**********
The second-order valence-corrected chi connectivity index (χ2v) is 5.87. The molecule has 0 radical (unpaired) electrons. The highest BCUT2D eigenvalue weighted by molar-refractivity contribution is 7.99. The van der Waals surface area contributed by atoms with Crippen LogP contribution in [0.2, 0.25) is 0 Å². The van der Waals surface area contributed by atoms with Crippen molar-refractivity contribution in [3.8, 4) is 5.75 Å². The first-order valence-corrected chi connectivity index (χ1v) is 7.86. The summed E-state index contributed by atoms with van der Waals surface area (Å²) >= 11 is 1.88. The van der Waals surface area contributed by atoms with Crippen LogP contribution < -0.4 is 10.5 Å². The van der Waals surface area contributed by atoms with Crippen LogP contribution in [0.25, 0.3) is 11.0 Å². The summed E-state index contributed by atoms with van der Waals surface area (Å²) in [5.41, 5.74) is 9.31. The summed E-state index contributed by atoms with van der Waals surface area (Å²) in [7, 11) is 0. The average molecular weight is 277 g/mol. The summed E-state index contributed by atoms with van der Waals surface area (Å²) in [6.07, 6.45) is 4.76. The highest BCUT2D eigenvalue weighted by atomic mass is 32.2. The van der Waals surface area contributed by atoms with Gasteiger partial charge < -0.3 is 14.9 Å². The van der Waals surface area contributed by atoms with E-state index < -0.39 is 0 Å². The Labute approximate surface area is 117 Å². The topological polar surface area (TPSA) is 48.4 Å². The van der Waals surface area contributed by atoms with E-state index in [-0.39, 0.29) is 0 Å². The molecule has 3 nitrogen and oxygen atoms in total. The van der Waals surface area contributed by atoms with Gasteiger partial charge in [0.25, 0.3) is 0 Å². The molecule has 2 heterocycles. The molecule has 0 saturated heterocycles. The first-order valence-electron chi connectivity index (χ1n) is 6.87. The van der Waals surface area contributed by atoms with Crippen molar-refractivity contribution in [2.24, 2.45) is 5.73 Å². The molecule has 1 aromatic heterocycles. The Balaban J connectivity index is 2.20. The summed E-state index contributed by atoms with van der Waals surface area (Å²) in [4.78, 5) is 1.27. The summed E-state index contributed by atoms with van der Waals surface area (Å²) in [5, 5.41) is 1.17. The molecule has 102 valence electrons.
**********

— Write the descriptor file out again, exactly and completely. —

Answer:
The second-order valence-corrected chi connectivity index (χ2v) is 5.87. The molecule has 0 radical (unpaired) electrons. The highest BCUT2D eigenvalue weighted by molar-refractivity contribution is 7.99. The van der Waals surface area contributed by atoms with Crippen LogP contribution in [0.2, 0.25) is 0 Å². The van der Waals surface area contributed by atoms with Crippen molar-refractivity contribution in [3.8, 4) is 5.75 Å². The first-order valence-corrected chi connectivity index (χ1v) is 7.86. The summed E-state index contributed by atoms with van der Waals surface area (Å²) >= 11 is 1.88. The van der Waals surface area contributed by atoms with Crippen LogP contribution < -0.4 is 10.5 Å². The van der Waals surface area contributed by atoms with Crippen LogP contribution in [0.25, 0.3) is 11.0 Å². The summed E-state index contributed by atoms with van der Waals surface area (Å²) in [5.41, 5.74) is 9.31. The summed E-state index contributed by atoms with van der Waals surface area (Å²) in [7, 11) is 0. The average molecular weight is 277 g/mol. The summed E-state index contributed by atoms with van der Waals surface area (Å²) in [6.07, 6.45) is 4.76. The highest BCUT2D eigenvalue weighted by atomic mass is 32.2. The van der Waals surface area contributed by atoms with Gasteiger partial charge < -0.3 is 14.9 Å². The van der Waals surface area contributed by atoms with E-state index < -0.39 is 0 Å². The Labute approximate surface area is 117 Å². The topological polar surface area (TPSA) is 48.4 Å². The van der Waals surface area contributed by atoms with E-state index in [-0.39, 0.29) is 0 Å². The molecule has 3 nitrogen and oxygen atoms in total. The van der Waals surface area contributed by atoms with Gasteiger partial charge in [0.25, 0.3) is 0 Å². The molecule has 2 heterocycles. The molecule has 0 saturated heterocycles. The first-order valence-electron chi connectivity index (χ1n) is 6.87. The van der Waals surface area contributed by atoms with Crippen molar-refractivity contribution in [2.24, 2.45) is 5.73 Å². The molecule has 1 aromatic heterocycles. The Balaban J connectivity index is 2.20. The summed E-state index contributed by atoms with van der Waals surface area (Å²) in [4.78, 5) is 1.27. The summed E-state index contributed by atoms with van der Waals surface area (Å²) in [5, 5.41) is 1.17. The molecule has 102 valence electrons.